About two years ago my brother-in-law and fellow racing aficionado, Kyle, gave me a book called, Belair Stud: The Cradle of Maryland Horse Racing, which I read and thoroughly enjoyed. It was very enlightening as I had no idea that Belair Stud was not only located in Maryland, but was one of the most (if not the most) prominent and influential racing stable in America.
The initial stable and breeding farm was founded by Provincial Governor of Maryland, Samuel Ogle, in 1747. In 1898, the property was sold to James T. Woodward who built large new stables in 1907. On his death, he left the property to his nephew, William Woodward, Sr. under whose direction Belair Stud became a major racing and breeding operation during the 1930s, 40s, and 50s.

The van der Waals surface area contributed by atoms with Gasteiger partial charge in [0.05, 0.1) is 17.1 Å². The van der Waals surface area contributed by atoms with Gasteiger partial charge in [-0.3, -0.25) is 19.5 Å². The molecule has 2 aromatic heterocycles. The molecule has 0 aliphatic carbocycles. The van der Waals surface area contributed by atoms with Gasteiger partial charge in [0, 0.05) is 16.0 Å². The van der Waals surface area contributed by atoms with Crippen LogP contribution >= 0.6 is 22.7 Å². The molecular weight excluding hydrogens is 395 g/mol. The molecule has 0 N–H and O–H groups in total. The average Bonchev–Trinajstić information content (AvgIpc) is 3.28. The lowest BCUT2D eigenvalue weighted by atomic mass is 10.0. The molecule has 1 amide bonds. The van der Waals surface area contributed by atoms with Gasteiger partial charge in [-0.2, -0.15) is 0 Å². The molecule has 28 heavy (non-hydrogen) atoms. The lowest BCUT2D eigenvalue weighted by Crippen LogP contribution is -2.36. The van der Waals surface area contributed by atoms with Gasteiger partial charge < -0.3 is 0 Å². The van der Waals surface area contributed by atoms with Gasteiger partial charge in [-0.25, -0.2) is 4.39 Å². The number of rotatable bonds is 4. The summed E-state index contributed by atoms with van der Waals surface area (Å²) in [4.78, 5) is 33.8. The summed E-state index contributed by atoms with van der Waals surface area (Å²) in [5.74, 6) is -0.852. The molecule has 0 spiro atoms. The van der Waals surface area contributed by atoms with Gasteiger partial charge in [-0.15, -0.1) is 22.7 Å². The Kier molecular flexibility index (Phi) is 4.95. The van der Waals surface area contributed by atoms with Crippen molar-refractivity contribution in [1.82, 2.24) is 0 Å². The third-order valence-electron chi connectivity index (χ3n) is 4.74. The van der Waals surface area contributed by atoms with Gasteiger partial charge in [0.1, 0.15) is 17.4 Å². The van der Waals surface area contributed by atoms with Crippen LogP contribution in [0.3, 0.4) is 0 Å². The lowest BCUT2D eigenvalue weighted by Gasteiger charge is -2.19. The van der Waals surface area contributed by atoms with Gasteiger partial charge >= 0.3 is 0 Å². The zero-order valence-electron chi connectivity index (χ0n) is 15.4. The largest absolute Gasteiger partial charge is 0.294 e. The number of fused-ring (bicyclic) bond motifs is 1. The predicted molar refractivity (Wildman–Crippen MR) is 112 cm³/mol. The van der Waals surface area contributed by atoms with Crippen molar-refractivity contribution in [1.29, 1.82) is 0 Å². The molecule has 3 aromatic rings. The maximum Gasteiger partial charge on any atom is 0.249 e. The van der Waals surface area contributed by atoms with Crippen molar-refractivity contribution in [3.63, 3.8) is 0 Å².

It is thanks to Woodward that the farm produced some of the greatest racehorses in the United States. He was part of a syndicate of breeders who purchased Sir Gallahad III in France and brought him to America. However, Woodward’s most famous horses were father and son Triple Crown winners Gallant Fox (in 1930) and Omaha (1935).
After Woodward’s death, the property was sold to a developer; however, the barn and mansion still stand and are owned by the City of Bowie, Maryland.
Two weeks ago, James and I were in the area and had a few hours to kill. I remembered the stable was nearby and as luck would have it, they were open. The museum was fascinating and displayed a variety of memorabilia. As we walked through the u-shaped barn, we imagined how everything must have looked more than 80 years ago when two Triple Crown winners called this place home.